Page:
So last night, the smoke was thick in the back room and I decided to pop on an absolutely CLASSIC Iron Chef America. Up there with the legendary Batali Parmesan Wheel & Morimoto Ice Smoker battles, this one is one of the all-time greatest:
Iron Chef Bobby Flay vs. Rick Bayless, Battle Buffalo.
This is the first episode in the “new” Kitchen Stadium set, now filmed in New York.
This is the first episode of the show after the “Battle of the Masters” miniseries.
This is the season where The Chairman has a sleek, bald head.
One of the judges was Jeffrey Steingarten. Yes, the curmudgeonly, slovenly, culinary wordsmith that does not withhold thoughts to spare feelings, even in the face of legends.
Worth noting: Flay was a relative neophyte with an (at the time) lifetime 3-1 record in Kitchen Stadium.
The ingredient, Buffalo (nee, Bison), represents the most significant mammal in North American history; appropriate for two chefs that are unabashedly NorteAmericano in style, presentation & usage ofingredients (chile peppers, anyone?).
The wacky professor Alton Brown‘s always informative narration was highlit by a sidebar on the differences between chile peppers (a chipotle is a smoked, dried jalapeno & an ancho is a smoked, dried Poblano, radically altering texture & flavor of both chiles).
Kevin Brauch was even notable, mostly for his gross mispronunciation of the names of the chile peppers (pasillo? rell-eno?), but his Canadian charm and shameless mid-chefery interviewing were in full bloom, and his role is minimized enough to keep his value high.
Mostly, though,what ensued was a culinary how-to on preparation of the most American of all ingredients, with the most excitingly authentic regional preparations. The chefs used nearly identical base ingredients (chile peppers, tons of ‘em; heads upon heads of garlic; cilantro), but the differentiation was with Bayless’s use of the native-to-Mexico huitlacoche & epazote, while Flay focused on his forte; grilling & sauces. The end result was drastically differing dishes, but a high-level competitive battle that pleased all judges. . .including Steingarten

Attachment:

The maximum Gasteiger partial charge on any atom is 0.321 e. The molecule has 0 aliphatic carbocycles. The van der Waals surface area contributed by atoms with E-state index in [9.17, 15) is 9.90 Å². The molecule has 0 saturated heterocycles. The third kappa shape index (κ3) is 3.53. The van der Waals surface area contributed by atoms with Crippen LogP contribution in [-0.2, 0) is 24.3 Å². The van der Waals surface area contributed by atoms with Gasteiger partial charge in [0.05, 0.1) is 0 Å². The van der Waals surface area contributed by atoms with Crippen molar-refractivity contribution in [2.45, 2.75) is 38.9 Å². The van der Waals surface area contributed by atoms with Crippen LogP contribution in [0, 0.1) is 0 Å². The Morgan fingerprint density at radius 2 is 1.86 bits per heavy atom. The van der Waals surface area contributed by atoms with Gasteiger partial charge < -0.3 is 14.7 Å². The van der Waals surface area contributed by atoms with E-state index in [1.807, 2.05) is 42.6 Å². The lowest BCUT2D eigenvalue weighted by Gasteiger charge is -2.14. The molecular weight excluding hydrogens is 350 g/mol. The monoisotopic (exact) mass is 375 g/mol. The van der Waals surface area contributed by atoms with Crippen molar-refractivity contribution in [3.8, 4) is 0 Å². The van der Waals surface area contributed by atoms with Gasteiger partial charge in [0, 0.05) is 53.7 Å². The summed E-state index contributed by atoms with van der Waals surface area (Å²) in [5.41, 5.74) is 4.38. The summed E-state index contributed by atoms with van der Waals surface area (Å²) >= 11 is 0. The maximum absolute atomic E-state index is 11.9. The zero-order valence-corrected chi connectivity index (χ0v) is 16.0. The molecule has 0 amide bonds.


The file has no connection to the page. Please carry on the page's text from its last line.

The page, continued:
The result was a one point victory (the sole difference being in the Plating category), but you’ll have to pull it up to see who wins. Here’s Part I of the episode; watch and enjoy:
(thank you Jose Bernstein of Bel-Air for the tip)
With the lackluster & overrated Doug Gottlieb subbing in for the woebegone and past-his-prime-because-he-went-Hollywood Colin Cowherd on ESPNRadio this morning, Jim Mora completely disrespects the fill-in host ON-AIR with such gems as “Is this your first interview? Jesus Christ, what kind of questions are these?” Mora closes with: “You were a real joy, thanks.”
This is incredibly good – here’s the video:
There was not much to celebrate in the baseball element of Ken Griffey Jr.’s 40th year in life – and 22nd in the Major Leagues - as his .184 batting average, zero homeruns and spotty/erratic playing time have left The Kid with time to snooze and reflect on his Hall of Fame career.
Far superior career eulogies will be written than what you’ll read in the space/time allotted here, so permit YKI to reflect fondly on the impending finality of the chapter entitled My Generation’s Baseball Heroes. Along with Frank Thomas, the sport has lost perhaps the only two offensive juggernauts of the 90′s who escaped the stigma of The Steroid Era.